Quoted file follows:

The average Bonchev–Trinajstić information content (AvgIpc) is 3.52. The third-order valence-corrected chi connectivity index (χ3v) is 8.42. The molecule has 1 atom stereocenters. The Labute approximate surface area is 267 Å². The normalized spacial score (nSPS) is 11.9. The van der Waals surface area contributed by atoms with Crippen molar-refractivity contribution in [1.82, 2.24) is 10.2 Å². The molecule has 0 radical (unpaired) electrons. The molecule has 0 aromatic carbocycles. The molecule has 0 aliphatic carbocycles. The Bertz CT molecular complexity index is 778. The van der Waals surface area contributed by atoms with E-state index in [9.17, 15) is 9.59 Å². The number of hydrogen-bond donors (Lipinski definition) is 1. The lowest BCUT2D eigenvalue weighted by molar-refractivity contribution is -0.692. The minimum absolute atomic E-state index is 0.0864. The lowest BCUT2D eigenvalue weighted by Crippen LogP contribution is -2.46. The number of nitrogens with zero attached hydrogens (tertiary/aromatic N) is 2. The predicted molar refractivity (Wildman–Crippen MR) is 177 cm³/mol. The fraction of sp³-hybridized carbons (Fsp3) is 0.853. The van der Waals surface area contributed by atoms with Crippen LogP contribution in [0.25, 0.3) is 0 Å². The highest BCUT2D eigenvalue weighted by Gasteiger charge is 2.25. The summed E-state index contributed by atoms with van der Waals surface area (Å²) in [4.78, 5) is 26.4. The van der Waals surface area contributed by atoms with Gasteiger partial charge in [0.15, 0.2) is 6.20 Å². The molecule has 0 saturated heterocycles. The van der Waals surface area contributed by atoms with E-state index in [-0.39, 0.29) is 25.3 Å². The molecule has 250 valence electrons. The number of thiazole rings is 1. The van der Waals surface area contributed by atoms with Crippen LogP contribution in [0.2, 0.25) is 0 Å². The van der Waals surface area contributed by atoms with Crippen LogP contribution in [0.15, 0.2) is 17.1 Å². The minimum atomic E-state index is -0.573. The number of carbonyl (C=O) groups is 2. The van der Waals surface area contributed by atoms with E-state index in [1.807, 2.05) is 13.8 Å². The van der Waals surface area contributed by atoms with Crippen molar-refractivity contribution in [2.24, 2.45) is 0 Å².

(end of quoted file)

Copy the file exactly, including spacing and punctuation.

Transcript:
The average Bonchev–Trinajstić information content (AvgIpc) is 3.52. The third-order valence-corrected chi connectivity index (χ3v) is 8.42. The molecule has 1 atom stereocenters. The Labute approximate surface area is 267 Å². The normalized spacial score (nSPS) is 11.9. The van der Waals surface area contributed by atoms with Crippen molar-refractivity contribution in [1.82, 2.24) is 10.2 Å². The molecule has 0 radical (unpaired) electrons. The molecule has 0 aromatic carbocycles. The molecule has 0 aliphatic carbocycles. The Bertz CT molecular complexity index is 778. The van der Waals surface area contributed by atoms with E-state index in [9.17, 15) is 9.59 Å². The number of hydrogen-bond donors (Lipinski definition) is 1. The lowest BCUT2D eigenvalue weighted by molar-refractivity contribution is -0.692. The minimum absolute atomic E-state index is 0.0864. The lowest BCUT2D eigenvalue weighted by Crippen LogP contribution is -2.46. The number of nitrogens with zero attached hydrogens (tertiary/aromatic N) is 2. The predicted molar refractivity (Wildman–Crippen MR) is 177 cm³/mol. The fraction of sp³-hybridized carbons (Fsp3) is 0.853. The van der Waals surface area contributed by atoms with Crippen LogP contribution in [0.25, 0.3) is 0 Å². The highest BCUT2D eigenvalue weighted by Gasteiger charge is 2.25. The summed E-state index contributed by atoms with van der Waals surface area (Å²) in [4.78, 5) is 26.4. The van der Waals surface area contributed by atoms with Gasteiger partial charge in [0.15, 0.2) is 6.20 Å². The molecule has 0 saturated heterocycles. The van der Waals surface area contributed by atoms with E-state index in [-0.39, 0.29) is 25.3 Å². The molecule has 250 valence electrons. The number of thiazole rings is 1. The van der Waals surface area contributed by atoms with Crippen LogP contribution in [0.2, 0.25) is 0 Å². The van der Waals surface area contributed by atoms with Crippen LogP contribution in [0.15, 0.2) is 17.1 Å². The minimum atomic E-state index is -0.573. The number of carbonyl (C=O) groups is 2. The van der Waals surface area contributed by atoms with E-state index in [1.807, 2.05) is 13.8 Å². The van der Waals surface area contributed by atoms with Crippen molar-refractivity contribution in [2.24, 2.45) is 0 Å².